It's Midnight

By Dan SicilianoJan 15, 2002
It's Midnight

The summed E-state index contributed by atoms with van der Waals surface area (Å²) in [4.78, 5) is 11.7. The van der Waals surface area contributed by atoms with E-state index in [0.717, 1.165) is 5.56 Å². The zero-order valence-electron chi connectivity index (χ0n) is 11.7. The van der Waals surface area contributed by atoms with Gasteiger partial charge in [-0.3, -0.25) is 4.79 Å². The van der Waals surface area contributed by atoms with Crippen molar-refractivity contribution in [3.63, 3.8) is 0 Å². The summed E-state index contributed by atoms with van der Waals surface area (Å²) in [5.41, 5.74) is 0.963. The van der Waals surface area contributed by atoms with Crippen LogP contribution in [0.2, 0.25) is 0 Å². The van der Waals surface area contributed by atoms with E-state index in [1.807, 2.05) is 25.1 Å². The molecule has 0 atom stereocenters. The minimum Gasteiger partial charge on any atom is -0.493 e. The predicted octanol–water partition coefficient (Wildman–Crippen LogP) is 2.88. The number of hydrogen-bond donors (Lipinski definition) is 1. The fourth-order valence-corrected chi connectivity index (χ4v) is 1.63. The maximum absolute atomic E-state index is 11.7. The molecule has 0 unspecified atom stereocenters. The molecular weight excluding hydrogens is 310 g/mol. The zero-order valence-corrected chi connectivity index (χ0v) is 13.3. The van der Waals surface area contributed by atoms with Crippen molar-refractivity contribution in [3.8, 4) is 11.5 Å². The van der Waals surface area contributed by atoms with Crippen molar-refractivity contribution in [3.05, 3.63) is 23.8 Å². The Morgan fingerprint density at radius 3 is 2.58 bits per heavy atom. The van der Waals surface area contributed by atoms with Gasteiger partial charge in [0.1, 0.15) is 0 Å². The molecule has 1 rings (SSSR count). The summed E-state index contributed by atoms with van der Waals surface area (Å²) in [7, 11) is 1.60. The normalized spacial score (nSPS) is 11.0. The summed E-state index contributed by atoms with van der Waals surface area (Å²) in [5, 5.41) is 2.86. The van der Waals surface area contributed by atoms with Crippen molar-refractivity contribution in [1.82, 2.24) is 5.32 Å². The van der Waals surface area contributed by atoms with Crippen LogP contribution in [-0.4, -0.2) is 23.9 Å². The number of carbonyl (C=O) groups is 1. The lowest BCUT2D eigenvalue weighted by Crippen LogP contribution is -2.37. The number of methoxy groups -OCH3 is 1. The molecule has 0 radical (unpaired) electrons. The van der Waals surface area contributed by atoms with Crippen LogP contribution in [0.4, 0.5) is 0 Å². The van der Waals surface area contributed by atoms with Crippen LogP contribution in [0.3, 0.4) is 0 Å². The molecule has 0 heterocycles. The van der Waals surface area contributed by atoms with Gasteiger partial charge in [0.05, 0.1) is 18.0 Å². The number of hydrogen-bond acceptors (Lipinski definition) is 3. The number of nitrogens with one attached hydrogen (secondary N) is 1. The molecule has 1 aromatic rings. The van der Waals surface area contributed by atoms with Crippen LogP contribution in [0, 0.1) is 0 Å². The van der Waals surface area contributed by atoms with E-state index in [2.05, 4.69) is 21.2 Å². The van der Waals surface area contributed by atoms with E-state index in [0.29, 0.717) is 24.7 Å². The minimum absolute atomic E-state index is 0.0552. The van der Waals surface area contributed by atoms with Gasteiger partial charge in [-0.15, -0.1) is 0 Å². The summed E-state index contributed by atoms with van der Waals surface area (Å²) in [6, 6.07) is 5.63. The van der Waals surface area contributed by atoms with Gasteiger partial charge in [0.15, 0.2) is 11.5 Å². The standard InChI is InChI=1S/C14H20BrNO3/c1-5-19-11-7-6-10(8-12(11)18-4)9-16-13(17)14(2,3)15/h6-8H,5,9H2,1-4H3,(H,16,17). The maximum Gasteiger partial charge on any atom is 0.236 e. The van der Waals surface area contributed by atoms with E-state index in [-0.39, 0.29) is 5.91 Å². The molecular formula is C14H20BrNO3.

Well, needless to say, 1974 was a very unique year for Elvis and his Vegas shows. He was starting to experiment with new songs, songs that were more a reflection of the emotional times Elvis was going thru. This aging, recently divorced "rock and roll" star was probably giving us his last "burst" of creativity by trying something different. The new release by FTD, "It's Midnight" takes us to this strange time and let's us hear what was going thru Elvis' mind at the time. We don't need to tell you that Elvis' had become very "open" for lack of better words, and during this period often gave very lengthy monologues regarding such things as his divorce, girlfriends, drugs and whatever else he was thinking about at the time. It must have been pretty strange sitting in the Hilton showroom in Las Vegas listening to "Elvis" talk about such things, but realize that the fans probably got their first glimpse into The "Elvis the man, the person, the human being" that was up until this point, shrouded in mystery and seclusion. It also let's us realize how very comfortable Elvis felt in front of an audience and how he was so in need of some one to tell how he felt. Enough of the set up, let's get on with the album. The concert starts off with the familiar "C.C.Rider" and then goes into the "I Got A Woman" stuff and is pretty ordinary until we get to "It's Midnight", a song that really meant something to Elvis (just listen to the version on the import "desert storm") and was very possibly a cry for a love lost. Then Elvis, as usual, gives a great performance of "Big Boss Man", then goes into the teaser "Fever". After a few standards and oldies, we go back to the newer stuff like "I'm Leavin'" and "Softly, As I Leave You". Elvis loved this song and always wanted to "get serious" while singing it. Polk Salad Annie has the new intro and horns-a-plenty that was a staple in later years. The band intros follow, with a nice story about Elvis and the Memphis mafia climbing thru the Hilton showroom scaffolding to "paint" the angels on the ceilings. Then we are treated to the great "If You Talk In Your Sleep", which has a strong opening and must have sounded great "live". After that, says FTD, the tape ran out, so they spliced together the end of another concert from that time period to give the concert the completed feel, and it works just fine. "Early Morning Rain", "The Hawaiian Wedding Song", which for some reason Elvis grew fond of and played it up until his last concert tour in '77, and then the concert is at it's ending. I really enjoyed listening to this CD, even though I wish the sound quality were better, it is kind of muffled and flat, but we must realize that these "soundboards" were recorded on cassette tapes, and I don't think they even had "Dolby noise reduction" back then. Even with all the technical faults, these soundboards are "precious gems" that have remained in the vaults way too long. I think that FTD should start releasing these concerts as "sets" from every year. Maybe two or three shows per "box set", after all, the collectors is what this label is about and I would much rather give RCA my money than that "CDR guy" on the internet! I recommend this release to any fan who wants to have recordings from a very "different year" in Elvis concert saga, a year which revealed a lot about the king and brought him closer to the fans. I leave Ernst Jorgensen with this one question. Do you have final say in what gets released? for example, why not release the closing show (desert storm)? or are their limits to what you can do, or what you think the fans can take...


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